This blog is about Made By Mortals approach to coproduction and how it has been informed by the ‘Be More Pirate’ movement.
When you hear a word that you’ve heard before but in a new context- and where other people seem to understand what it now is/means- you panic. I know I did when first hearing the word ‘coproduction’ in a health and social care context. I nodded along and hoped that there wasn’t a quiz at the end of the meeting. My confusion was then compounded when I heard it in reference to Sam Conniff Allende’s brilliant book/movement ‘Be More Pirate’ – a book I had listened to and been inspired by after hearing the author being interviewed on ‘The Reasons to Be Cheerful’ podcast. Coproduction? Health? Social Care? Pirates? Coproduction has now become a central part of our organisation’s reason for existing, and here’s why:
Recently I met with fellow pirate Cat Duncan-Rees, coproduction advisor for ‘Think Personal Act Local’. She said, “coproduction is something you have to feel to understand.” You might say that this explanation is a bit fluffy, but then, I’m a person offering musical theatre based solutions – often dismissed as fluffy too. And I ask, how can you personalise public services without feelings? How can you humanise professional practice without compassion? The anti-fluff brigade can walk the plank, I’m with Cat. And I’m proud to co-run a whole company built on the bedrock of pure 9 carrot ‘fluff’. After all, I’d argue, a personalised and humanised approach to care delivers more effective outcomes, for more people and for less money- fluff and pirates is where it’s at me hearties!
The pirate code laid down in Sam’s book (I recommend you read it) has an emphasis on challenging authority and the ownership of ideas, innovation free from the ordinary, power sharing and how focusing on the micro can inadvertently create macro solutions. This is what coproduction is all about. It is what Made By Mortals is all about. We make people powered musical theatre shows and workshops forged by crews of community story makers with a diverse range of lived experiences (aka ‘real people’).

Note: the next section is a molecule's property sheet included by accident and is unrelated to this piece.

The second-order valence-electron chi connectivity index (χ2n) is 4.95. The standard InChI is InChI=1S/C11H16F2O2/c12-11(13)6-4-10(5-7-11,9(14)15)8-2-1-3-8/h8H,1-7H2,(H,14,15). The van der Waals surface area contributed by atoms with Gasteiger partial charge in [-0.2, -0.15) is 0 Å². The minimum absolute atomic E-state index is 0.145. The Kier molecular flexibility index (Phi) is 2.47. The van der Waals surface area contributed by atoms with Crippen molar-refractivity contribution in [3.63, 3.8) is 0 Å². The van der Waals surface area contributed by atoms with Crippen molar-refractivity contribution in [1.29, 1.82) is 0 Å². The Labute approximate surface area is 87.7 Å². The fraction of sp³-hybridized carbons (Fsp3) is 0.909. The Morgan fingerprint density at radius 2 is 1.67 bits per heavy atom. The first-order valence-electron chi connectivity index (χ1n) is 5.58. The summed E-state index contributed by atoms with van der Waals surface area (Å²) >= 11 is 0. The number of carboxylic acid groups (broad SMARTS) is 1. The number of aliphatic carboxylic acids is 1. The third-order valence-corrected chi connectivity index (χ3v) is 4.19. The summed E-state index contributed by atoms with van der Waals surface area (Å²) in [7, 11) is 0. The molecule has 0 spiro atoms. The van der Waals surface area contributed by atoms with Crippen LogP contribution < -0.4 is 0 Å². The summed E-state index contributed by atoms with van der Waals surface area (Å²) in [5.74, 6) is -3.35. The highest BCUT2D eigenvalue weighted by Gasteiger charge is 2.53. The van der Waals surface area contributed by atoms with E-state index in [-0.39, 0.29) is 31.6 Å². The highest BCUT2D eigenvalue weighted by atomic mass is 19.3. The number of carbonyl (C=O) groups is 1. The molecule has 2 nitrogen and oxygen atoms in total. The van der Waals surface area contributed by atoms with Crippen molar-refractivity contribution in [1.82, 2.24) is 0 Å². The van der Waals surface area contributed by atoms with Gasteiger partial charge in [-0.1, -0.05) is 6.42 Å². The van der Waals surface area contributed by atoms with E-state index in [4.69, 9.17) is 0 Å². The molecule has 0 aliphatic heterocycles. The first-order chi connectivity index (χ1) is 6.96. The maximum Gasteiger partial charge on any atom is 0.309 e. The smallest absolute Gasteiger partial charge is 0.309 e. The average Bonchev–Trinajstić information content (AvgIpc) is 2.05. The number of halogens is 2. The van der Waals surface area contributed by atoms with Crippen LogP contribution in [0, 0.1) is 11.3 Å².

Our work provides organisations with a creative platform (a deck if you will?!) that helps people:
Feel that they have knowledge and experience that can meaningfully change policy, strategy and practice – irrespective of rank, education or status.
Feel listened to and heard by the people who provide their services.
Feel the joy of putting a ‘real person’ at the centre of how you think/talk/act around your practice.
Feel strength from understanding that everyone is on the same side.
Feel the support of their peers and community
Feel comforted and in safe hands knowing that multidisciplinary teams are able to work together in their interest.
Feel happy that the people delivering their public services are human beings too and can communicate with them in that capacity as well as offering them their expertise and professional help.
But more than this, Made By Mortals work aims to embed that pirate coproduction philosophy into the very make-up of our artistic output. What I mean by this is, our shows are an inclusive, immersive and collaborative experience. We use techniques that challenge people’s perceived understanding of theatre and how theatre works, of stories and how stories work and what an audience does and how they can interact within a performance. We challenge ourselves to innovate within our art form and discover new ways participants and audiences can engage with our work and through it drive the change they want to see. We create work that blurs the lines between performer and audience member- work that shifts the power dynamic and shares out the roles and responsibilities for the show’s success and content between everyone present in the room. ‘Real people’ perform in our work because the connection and investment an audience can have with that performer is more profound and life affirming than any professional actor can muster. ‘Real people’ work with us in the development of our work because then they are empowered to perform in it and share their experience from a place of leadership. ‘Real people’ take part in our work because they inspire others to take part and understand that their voices can and will be heard.
For us coproduction, is more than just about putting the right well-meaning people in the room together, it is part of the very fabric of our artistic reason for existing. It’s about providing a shared theatrical experience that simulates and celebrates the true meaning of coproduction and its power to bring about meaningful system change.